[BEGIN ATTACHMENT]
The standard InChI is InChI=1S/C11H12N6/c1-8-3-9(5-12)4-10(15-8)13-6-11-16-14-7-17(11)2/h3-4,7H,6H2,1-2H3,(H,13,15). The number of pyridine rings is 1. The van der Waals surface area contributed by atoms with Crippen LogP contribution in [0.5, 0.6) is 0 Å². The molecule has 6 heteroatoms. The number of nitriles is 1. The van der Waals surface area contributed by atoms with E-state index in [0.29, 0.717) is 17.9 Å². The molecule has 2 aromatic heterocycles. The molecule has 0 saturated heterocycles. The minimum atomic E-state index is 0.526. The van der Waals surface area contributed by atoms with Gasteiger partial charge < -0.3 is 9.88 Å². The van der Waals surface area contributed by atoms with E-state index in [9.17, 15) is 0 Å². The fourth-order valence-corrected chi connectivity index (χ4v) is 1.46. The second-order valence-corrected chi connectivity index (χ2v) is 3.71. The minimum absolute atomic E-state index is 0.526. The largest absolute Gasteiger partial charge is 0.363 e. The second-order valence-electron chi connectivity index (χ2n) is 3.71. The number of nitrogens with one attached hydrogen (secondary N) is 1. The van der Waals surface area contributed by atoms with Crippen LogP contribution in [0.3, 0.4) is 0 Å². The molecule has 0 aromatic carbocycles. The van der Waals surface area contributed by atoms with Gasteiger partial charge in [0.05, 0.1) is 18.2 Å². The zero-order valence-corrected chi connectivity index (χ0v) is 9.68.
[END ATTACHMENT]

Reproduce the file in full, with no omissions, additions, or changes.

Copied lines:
The standard InChI is InChI=1S/C11H12N6/c1-8-3-9(5-12)4-10(15-8)13-6-11-16-14-7-17(11)2/h3-4,7H,6H2,1-2H3,(H,13,15). The number of pyridine rings is 1. The van der Waals surface area contributed by atoms with Crippen LogP contribution in [0.5, 0.6) is 0 Å². The molecule has 6 heteroatoms. The number of nitriles is 1. The van der Waals surface area contributed by atoms with E-state index in [0.29, 0.717) is 17.9 Å². The molecule has 2 aromatic heterocycles. The molecule has 0 saturated heterocycles. The minimum atomic E-state index is 0.526. The van der Waals surface area contributed by atoms with Gasteiger partial charge < -0.3 is 9.88 Å². The van der Waals surface area contributed by atoms with E-state index in [9.17, 15) is 0 Å². The fourth-order valence-corrected chi connectivity index (χ4v) is 1.46. The second-order valence-corrected chi connectivity index (χ2v) is 3.71. The minimum absolute atomic E-state index is 0.526. The largest absolute Gasteiger partial charge is 0.363 e. The second-order valence-electron chi connectivity index (χ2n) is 3.71. The number of nitrogens with one attached hydrogen (secondary N) is 1. The van der Waals surface area contributed by atoms with Crippen LogP contribution in [0.3, 0.4) is 0 Å². The molecule has 0 aromatic carbocycles. The van der Waals surface area contributed by atoms with Gasteiger partial charge in [0.05, 0.1) is 18.2 Å². The zero-order valence-corrected chi connectivity index (χ0v) is 9.68.